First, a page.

ISLAMABAD (Reuters) - Two senior leaders of Pakistan’s coalition partners were due to hold talks in Dubai on Wednesday that could determine whether the month-old government holds together or starts to crack.
Former prime minister Nawaz Sharif rushed to Dubai on Tuesday night after aides failed to settle differences with Asif Ali Zardari over reinstating judges that President Pervez Musharraf deposed during a period of emergency rule six months ago.
Having defeated Musharraf’s allies in a parliamentary poll in February, Zardari, who succeeded his late wife Benazir Bhutto as head of the Pakistan People’s Party (PPP), forged a post-election alliance with Sharif.
Sealing their alliance, Sharif and Zardari had vowed the PPP-led government, within a month of being sworn in, would pass a resolution in the National Assembly to bring back 60 judges.
That self-imposed deadline passed on Wednesday, with Zardari in Dubai, where he went last weekend to see his daughters.
Some officials of Sharif’s Pakistan Muslim League (Nawaz), or PML (N), have hinted that their ministers could quit Prime Minister Yousaf Raza Gilani’s cabinet.
“If deadlock continued, then it will have very bad consequences for the democracy and the country,” Raja Zafar-ul-Haq, Chairman of PML (N) said.
Any cracks in the coalition would heighten concern that nuclear-armed Pakistan will face prolonged political instability at a time when it is facing challenges from Islamist militancy and acute economic problems.
The alliance between the PPP and PML-N marked the first time Pakistan’s two mainstream parties have come together to assert civilian rule in a country that has been run by generals like Musharraf for more than half the 61 years since its formation.
Optimism over the political outlook after the February vote had helped the Karachi stock market hit a record high on April 21, but the index has since lost over three percent as investors registered worry over the deadlock in the judges issue.
Just a week ago Sharif said rivals hoping the coalition will split will be disappointed. The PPP leadership has clearly calculated that Sharif won’t go to the brink over the judges.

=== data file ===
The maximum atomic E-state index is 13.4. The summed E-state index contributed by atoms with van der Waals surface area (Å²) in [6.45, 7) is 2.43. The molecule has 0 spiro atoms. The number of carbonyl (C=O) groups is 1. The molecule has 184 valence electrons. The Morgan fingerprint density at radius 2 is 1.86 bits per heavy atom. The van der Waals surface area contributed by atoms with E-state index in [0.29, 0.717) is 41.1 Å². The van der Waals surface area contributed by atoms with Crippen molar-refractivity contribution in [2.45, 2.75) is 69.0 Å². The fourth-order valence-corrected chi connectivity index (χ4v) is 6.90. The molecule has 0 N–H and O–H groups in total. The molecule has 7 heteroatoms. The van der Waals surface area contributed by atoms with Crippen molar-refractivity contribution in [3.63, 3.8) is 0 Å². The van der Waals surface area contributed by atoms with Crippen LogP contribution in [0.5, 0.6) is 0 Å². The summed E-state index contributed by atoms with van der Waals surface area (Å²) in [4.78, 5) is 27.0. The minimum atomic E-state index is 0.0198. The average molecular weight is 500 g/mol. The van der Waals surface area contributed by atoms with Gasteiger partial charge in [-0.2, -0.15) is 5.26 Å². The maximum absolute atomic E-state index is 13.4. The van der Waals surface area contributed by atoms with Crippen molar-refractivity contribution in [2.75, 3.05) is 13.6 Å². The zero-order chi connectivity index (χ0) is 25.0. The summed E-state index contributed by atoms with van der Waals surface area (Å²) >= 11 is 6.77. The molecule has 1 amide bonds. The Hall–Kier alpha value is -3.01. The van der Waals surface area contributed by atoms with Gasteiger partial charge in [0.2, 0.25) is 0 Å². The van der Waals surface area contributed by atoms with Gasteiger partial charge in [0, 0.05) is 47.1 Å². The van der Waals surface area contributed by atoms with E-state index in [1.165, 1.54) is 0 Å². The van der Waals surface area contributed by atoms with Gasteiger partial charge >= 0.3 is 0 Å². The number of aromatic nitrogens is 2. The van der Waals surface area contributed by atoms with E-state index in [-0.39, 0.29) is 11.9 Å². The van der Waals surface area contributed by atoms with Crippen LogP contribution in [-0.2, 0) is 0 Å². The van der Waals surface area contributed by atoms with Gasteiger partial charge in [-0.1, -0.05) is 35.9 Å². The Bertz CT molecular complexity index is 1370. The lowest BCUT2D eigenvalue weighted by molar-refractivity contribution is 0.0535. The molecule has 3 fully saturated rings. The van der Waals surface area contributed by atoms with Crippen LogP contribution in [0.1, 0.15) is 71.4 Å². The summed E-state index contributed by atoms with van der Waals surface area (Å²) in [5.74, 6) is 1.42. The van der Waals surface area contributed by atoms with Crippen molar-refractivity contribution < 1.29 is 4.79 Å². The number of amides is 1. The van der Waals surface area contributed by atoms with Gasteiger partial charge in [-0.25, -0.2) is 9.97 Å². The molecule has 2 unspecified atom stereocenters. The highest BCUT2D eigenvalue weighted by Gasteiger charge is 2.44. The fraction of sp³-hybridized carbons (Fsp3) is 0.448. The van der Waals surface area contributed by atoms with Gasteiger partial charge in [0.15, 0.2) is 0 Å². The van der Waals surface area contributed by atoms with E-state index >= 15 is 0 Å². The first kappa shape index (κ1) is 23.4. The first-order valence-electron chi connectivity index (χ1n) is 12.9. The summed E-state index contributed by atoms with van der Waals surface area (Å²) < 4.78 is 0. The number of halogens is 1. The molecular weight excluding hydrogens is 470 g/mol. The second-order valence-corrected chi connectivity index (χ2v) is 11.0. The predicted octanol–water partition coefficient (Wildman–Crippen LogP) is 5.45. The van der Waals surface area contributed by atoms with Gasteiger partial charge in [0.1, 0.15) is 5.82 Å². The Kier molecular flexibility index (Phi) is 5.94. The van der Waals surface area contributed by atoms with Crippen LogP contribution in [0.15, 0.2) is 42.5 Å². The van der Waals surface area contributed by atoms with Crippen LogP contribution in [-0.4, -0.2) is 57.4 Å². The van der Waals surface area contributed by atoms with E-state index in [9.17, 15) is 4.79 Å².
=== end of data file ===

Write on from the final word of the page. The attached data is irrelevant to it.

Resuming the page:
“We’re optimistic of positive outcome,” Zardari’s spokesman Farhatullah Babar said.
Some PML-N officials were also hopeful of a compromise.
“Mr. Sharif has gone to find out some way out and it’s good for the country that some way out is found out,” Finance Minister Ishaq Dar, a Sharif loyalist, told Geo News television.
Sharif, who was overthrown by Musharraf in 1999, wants the judges to be reinstated immediately as part of a strategy to drive Musharraf from office.
The PPP leadership wants to avoid an early confrontation with Musharraf. It also harbors reservations about some judges, notably Iftikhar Chaudhry, the Supreme Court Chief Justice whose defiance of Musharraf last year galvanized the opposition.
The PPP wants to link reinstatement of the judiciary to a constitutional reform package, that will include measures to shorten the tenure of senior judges.
Under such a formula, Chaudhry could be reinstated with honor, and then immediately packed off to retirement.
Analysts say Bhutto’s party is cautious about restoring Chaudhry because last October he had admitted legal challenges to a pardon Musharraf granted Bhutto and Zardari to allow them to return to Pakistan without fear of prosecution in a slew of graft cases they always maintained were politically motivated.
(Additional reporting by Kamran Haider Editing by Simon Cameron-Moore and Sanjeev Miglani)
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